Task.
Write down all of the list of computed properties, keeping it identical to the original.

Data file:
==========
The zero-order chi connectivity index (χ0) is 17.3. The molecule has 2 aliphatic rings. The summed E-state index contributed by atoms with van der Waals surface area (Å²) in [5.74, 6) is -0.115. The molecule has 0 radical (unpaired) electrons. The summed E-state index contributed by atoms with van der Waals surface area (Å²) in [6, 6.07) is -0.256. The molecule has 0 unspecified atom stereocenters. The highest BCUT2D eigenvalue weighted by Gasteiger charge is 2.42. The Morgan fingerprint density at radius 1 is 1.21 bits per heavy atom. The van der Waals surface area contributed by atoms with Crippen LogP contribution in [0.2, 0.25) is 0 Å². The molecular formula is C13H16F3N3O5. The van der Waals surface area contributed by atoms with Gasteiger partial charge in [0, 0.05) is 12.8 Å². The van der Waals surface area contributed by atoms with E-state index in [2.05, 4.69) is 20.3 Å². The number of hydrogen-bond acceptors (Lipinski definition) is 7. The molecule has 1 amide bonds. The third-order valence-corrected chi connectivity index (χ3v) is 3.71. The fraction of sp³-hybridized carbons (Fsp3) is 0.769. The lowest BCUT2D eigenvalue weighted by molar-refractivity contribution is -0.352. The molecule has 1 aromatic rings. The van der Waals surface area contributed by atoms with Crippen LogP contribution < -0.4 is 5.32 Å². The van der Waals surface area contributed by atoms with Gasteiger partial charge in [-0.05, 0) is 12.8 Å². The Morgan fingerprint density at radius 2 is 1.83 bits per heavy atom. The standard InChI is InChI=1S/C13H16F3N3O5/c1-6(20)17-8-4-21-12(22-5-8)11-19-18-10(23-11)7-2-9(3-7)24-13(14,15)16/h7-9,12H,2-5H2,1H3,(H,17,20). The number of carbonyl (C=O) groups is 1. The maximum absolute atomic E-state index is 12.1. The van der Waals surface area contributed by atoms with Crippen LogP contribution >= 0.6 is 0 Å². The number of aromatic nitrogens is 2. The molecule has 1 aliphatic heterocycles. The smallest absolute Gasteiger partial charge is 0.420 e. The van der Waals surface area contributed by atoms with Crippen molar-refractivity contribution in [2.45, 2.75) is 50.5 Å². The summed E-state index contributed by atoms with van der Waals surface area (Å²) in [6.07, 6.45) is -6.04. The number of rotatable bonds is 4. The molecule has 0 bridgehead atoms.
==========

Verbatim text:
The zero-order chi connectivity index (χ0) is 17.3. The molecule has 2 aliphatic rings. The summed E-state index contributed by atoms with van der Waals surface area (Å²) in [5.74, 6) is -0.115. The molecule has 0 radical (unpaired) electrons. The summed E-state index contributed by atoms with van der Waals surface area (Å²) in [6, 6.07) is -0.256. The molecule has 0 unspecified atom stereocenters. The highest BCUT2D eigenvalue weighted by Gasteiger charge is 2.42. The Morgan fingerprint density at radius 1 is 1.21 bits per heavy atom. The van der Waals surface area contributed by atoms with Crippen LogP contribution in [0.2, 0.25) is 0 Å². The molecular formula is C13H16F3N3O5. The van der Waals surface area contributed by atoms with Gasteiger partial charge in [0, 0.05) is 12.8 Å². The van der Waals surface area contributed by atoms with E-state index in [2.05, 4.69) is 20.3 Å². The number of hydrogen-bond acceptors (Lipinski definition) is 7. The molecule has 1 amide bonds. The third-order valence-corrected chi connectivity index (χ3v) is 3.71. The fraction of sp³-hybridized carbons (Fsp3) is 0.769. The lowest BCUT2D eigenvalue weighted by molar-refractivity contribution is -0.352. The molecule has 1 aromatic rings. The van der Waals surface area contributed by atoms with Crippen LogP contribution < -0.4 is 5.32 Å². The van der Waals surface area contributed by atoms with Gasteiger partial charge in [-0.05, 0) is 12.8 Å². The Morgan fingerprint density at radius 2 is 1.83 bits per heavy atom. The standard InChI is InChI=1S/C13H16F3N3O5/c1-6(20)17-8-4-21-12(22-5-8)11-19-18-10(23-11)7-2-9(3-7)24-13(14,15)16/h7-9,12H,2-5H2,1H3,(H,17,20). The number of carbonyl (C=O) groups is 1. The maximum absolute atomic E-state index is 12.1. The van der Waals surface area contributed by atoms with Crippen LogP contribution >= 0.6 is 0 Å². The number of aromatic nitrogens is 2. The molecule has 1 aliphatic heterocycles. The smallest absolute Gasteiger partial charge is 0.420 e. The van der Waals surface area contributed by atoms with Crippen molar-refractivity contribution in [2.45, 2.75) is 50.5 Å². The summed E-state index contributed by atoms with van der Waals surface area (Å²) in [6.07, 6.45) is -6.04. The number of rotatable bonds is 4. The molecule has 0 bridgehead atoms.